Many former employees have misconceptions regarding severance pay. Some employees may not receive any type of severance, some may have clear terms written into a contract, and some may only receive a small amount per state requirements. You can make informed choices during the review process and obtain fair severance packages when you understand your rights to severance pay.
Severance Pay Review Considerations
After termination, your former company may approach you with a severance package for review. Many employees quickly sign this deal without thinking about their rights. Here are some steps you can take to avoid this mistake:
Many employees think they have a certain amount of time to review a severance package. The Age Discrimination in Employment Act (ADEA) only protects employees over 40. If you are over 40, you have the right to a 21-day review period. In mass layoffs, the ADEA may provide every employee with 45 days for review if at least one worker involved was over 40. Always ask your human resources representative about your review period to make sure you address any concerns within the stipulated timeframe.
In some cases, an employer may offer a higher severance package in exchange for a release. This may prevent an employee from taking legal action against the company in the future. If you accept a higher value severance package and sign a release, that contract will stand in court. You may not need to sign an agreement at all if you do not accept a higher value package.
Employees may feel they have no opportunity to negotiate after a termination. You can almost always negotiate your severance package, particularly if it contains unfair terms. While you may negotiate dollar amounts, many former employees also negotiate other benefit extensions, such as disability or health insurance.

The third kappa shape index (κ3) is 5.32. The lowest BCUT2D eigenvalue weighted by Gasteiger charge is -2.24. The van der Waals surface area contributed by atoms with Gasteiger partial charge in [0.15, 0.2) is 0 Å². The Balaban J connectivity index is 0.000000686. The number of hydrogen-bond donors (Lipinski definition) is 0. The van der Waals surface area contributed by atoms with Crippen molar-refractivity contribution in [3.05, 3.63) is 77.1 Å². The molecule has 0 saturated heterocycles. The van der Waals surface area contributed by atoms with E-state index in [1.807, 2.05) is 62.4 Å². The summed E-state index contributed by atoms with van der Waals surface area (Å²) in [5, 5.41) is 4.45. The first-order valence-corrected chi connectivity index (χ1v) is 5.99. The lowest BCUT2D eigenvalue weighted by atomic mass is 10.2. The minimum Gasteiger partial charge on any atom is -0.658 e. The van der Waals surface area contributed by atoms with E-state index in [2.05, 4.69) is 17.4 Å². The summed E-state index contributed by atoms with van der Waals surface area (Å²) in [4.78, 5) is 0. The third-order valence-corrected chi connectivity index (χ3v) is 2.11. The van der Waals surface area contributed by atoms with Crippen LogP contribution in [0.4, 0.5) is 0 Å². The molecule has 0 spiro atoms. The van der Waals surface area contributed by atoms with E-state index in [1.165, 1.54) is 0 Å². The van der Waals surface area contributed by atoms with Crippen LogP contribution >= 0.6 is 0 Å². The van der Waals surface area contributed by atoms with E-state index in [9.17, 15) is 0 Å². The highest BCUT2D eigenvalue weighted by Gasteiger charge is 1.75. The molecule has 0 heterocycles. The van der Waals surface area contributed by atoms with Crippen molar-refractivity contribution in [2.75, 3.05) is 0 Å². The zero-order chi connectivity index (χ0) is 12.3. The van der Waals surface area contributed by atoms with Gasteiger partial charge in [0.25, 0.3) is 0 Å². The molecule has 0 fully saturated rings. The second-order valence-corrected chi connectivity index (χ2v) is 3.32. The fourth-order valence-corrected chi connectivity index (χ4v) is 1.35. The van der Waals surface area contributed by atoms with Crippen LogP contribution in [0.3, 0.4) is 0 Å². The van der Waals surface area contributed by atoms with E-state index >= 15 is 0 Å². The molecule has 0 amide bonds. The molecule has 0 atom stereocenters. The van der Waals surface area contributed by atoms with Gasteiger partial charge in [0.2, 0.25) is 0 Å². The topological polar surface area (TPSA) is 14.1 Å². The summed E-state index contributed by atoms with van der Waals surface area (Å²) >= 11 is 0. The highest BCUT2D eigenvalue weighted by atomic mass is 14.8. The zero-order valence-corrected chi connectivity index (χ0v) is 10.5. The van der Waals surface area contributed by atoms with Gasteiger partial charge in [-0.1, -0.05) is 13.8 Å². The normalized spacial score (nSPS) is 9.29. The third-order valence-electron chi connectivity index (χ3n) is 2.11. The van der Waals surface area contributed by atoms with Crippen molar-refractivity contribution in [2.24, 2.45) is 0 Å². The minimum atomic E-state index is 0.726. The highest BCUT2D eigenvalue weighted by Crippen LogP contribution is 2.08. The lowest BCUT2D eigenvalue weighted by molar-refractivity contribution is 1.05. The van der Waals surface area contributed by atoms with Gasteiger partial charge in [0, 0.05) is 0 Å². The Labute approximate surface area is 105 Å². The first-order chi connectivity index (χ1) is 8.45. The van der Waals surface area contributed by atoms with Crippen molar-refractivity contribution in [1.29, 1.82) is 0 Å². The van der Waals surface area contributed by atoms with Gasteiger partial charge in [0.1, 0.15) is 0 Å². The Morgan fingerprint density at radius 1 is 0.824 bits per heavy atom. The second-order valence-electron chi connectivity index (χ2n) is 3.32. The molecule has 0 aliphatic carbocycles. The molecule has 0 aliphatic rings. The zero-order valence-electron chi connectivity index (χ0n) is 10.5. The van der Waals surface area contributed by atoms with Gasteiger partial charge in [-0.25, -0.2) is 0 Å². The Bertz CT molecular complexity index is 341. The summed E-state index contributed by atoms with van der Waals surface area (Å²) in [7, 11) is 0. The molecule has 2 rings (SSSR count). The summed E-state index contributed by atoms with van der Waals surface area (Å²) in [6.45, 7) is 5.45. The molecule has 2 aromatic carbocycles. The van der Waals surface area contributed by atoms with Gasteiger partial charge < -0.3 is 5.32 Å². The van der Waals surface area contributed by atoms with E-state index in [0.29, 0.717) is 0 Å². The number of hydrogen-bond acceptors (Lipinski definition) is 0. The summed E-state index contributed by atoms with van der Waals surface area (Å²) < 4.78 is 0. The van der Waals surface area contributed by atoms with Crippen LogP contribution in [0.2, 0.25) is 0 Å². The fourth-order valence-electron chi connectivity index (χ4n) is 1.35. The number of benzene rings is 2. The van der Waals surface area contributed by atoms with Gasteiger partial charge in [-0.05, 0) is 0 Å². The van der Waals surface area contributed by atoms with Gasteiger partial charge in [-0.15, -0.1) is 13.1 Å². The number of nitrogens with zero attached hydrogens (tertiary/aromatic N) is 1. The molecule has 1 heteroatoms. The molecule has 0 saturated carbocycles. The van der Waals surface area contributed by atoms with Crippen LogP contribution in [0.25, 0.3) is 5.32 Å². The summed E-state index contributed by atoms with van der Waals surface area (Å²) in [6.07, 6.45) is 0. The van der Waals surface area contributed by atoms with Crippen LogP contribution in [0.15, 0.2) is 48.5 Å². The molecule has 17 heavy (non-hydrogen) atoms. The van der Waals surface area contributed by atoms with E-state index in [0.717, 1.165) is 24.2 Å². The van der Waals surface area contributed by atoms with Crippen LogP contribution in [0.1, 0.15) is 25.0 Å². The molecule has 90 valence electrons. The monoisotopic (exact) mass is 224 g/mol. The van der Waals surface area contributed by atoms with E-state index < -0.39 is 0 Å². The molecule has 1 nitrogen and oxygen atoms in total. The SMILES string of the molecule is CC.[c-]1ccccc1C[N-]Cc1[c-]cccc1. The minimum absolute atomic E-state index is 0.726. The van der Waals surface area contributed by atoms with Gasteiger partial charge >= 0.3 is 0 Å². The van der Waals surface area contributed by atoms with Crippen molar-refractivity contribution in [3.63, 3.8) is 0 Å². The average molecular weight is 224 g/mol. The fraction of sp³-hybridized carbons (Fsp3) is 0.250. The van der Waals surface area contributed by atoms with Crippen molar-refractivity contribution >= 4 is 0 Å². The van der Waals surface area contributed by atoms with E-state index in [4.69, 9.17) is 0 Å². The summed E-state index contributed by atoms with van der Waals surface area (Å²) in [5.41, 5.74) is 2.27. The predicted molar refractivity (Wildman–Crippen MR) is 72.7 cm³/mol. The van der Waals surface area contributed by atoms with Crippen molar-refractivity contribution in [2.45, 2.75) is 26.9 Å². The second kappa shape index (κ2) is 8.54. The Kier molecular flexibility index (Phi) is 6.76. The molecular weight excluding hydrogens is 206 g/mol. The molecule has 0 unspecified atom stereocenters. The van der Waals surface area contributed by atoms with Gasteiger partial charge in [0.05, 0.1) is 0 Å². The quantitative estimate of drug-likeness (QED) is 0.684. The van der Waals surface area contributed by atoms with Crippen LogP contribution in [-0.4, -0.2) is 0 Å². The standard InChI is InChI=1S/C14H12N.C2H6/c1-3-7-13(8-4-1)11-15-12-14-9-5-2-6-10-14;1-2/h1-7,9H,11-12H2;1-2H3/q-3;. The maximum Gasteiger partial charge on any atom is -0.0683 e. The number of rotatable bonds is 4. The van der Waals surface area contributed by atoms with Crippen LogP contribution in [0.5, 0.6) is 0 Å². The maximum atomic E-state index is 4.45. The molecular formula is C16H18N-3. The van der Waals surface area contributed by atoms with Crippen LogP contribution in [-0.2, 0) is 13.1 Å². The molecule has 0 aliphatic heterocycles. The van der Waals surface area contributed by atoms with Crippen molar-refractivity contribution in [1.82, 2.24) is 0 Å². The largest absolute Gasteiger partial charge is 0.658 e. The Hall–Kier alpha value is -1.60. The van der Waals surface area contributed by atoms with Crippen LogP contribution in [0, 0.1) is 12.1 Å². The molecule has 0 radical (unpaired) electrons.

Under federal law, most former employees have access to the Consolidated Omnibus Benefits Restoration Act (COBRA), a supplemental insurance available for a limited time after termination. After that time period, a former employee may continue those benefits and pay the premium or move to an Affordable Care Act (ACA) insurance policy.
Can Your Severance Pay Be Taxed?
In 2014, the U.S. Supreme Court ruled that severance pay can be taxed. This article from Forbes explains the ruling and its implications: “The Court ruled that severance is subject to tax under the Federal Insurance Contributions Act tax. FICA consists of Social Security tax and Medicare tax. Employers pay Social Security tax of 6.2% and employees also pay 6.2%, or 12.4% total. Add to that the 1.45% employers pay for Medicare and another 1.45% for the employee.
With over 15% of pay at stake, employers and employees both care. Severance pay is sometimes defined as gap pay to cover a period after the employee finishes rendering services. Severance can be paid by company policy, required by state or federal law, or by agreement. It could be paid willingly or only after a lawsuit.”
Contacting an Attorney
If you believe your severance package does not accurately reflect your rights under your contract or state law, reach out to an attorney to facilitate negotiations or outline what rights you may sign away after accepting a severance package. Your attorney can also help you determine whether further legal action makes sense. For more information about severance pay review, contact the Law Offices of Brian I. Vogel at 626.796.7470 today.